SAN RAMON, Calif. -- Tawnya Coogan is having a tough financial go of it during this pandemic and was surprised when she recently received an email from the EDD.
"It said 'Action needed on your unemployment insurance claim,'" she says.
RELATED: Unemployment claims paused for 2 weeks as report reveals 600K awaiting benefits in EDD backlog
She hadn't made a claim, so she went to the EDD website and checked her personal information on her EDD account. There, the San Jose resident found a Los Angeles address.
"There is also a phone number listed there, and that phone number is not mine either," she told our sister station KGO-TV. "I am like, 'This is suspicious to me,' and then I happen to see your thing I have on Facebook about EDD fraud, and I am like, 'Wow! What timing is this!'"
The report she saw was about jail inmates faking identities and ripping off the EDD. After watching 7 On Your Side's report, she looked up the EDD fraud hotline.
"I have tried calling that three or four times," she says. "All I get is an automated system there is no one you can talk to."
Here is part of that recording: "The office has limited staff availability and there are no agents available to take your call at this time. You may leave a message or fax a report proving any available information and details known."
The EDD is being pretty upfront. They're not going to talk to you. Even if you leave a message, they may not talk to you.
There is more of that recording: "You will not receive a call back unless additional information is required by the EDD."
Tanesha Kelly is from San Ramon and knows all about the hotline. A fake unemployment claim caused her disability payments to be stopped by the state. She contacted the EDD and was directed to the fraud hotline.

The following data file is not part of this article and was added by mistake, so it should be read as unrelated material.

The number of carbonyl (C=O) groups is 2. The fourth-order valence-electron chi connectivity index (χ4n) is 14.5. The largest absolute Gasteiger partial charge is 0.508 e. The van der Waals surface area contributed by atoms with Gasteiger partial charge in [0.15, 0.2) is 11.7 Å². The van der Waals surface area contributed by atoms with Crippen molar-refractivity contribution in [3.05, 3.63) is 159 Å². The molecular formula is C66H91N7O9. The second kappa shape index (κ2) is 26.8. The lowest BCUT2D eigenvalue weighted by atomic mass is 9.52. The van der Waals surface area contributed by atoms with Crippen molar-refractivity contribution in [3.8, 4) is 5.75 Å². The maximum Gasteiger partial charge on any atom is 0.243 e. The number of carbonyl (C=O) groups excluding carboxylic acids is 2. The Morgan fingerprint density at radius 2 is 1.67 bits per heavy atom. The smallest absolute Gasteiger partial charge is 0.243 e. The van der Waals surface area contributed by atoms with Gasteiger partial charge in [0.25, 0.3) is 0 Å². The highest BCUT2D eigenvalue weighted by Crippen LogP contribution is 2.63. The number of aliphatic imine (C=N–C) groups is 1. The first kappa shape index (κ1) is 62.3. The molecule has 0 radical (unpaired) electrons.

"So I left a voicemail," she says. "I couldn't help but think, if this is happening to a lot of people, how many more voicemails are there, voicemail messages, what number am I? When are they going to get to my message?"
RELATED: 44 arrested in California for EDD fraud totaling more than $2.5 million, police say
After she left that message, apparently nothing was done and her EDD debit card was drained. She watched it happen via text.
"The first text message came in, and it was 'your balance is like $50.' Then five minutes later it came in and 'your balance is now $30.'" She says it just kept going: "Five minutes later it comes in and says my balance is $8.53."
KGO-TV contacted the EDD for Tanesha, as well as all of her state lawmakers, too. Finally, the EDD cleared her account and are now working on getting her debit card released.
When asked for an explanation and the EDD referred to a press release that did not address the issue.
The EDD is in the middle of a two-week reboot. It says once that is done the system will work better.
California woman watches via text as scammer drains EDD benefits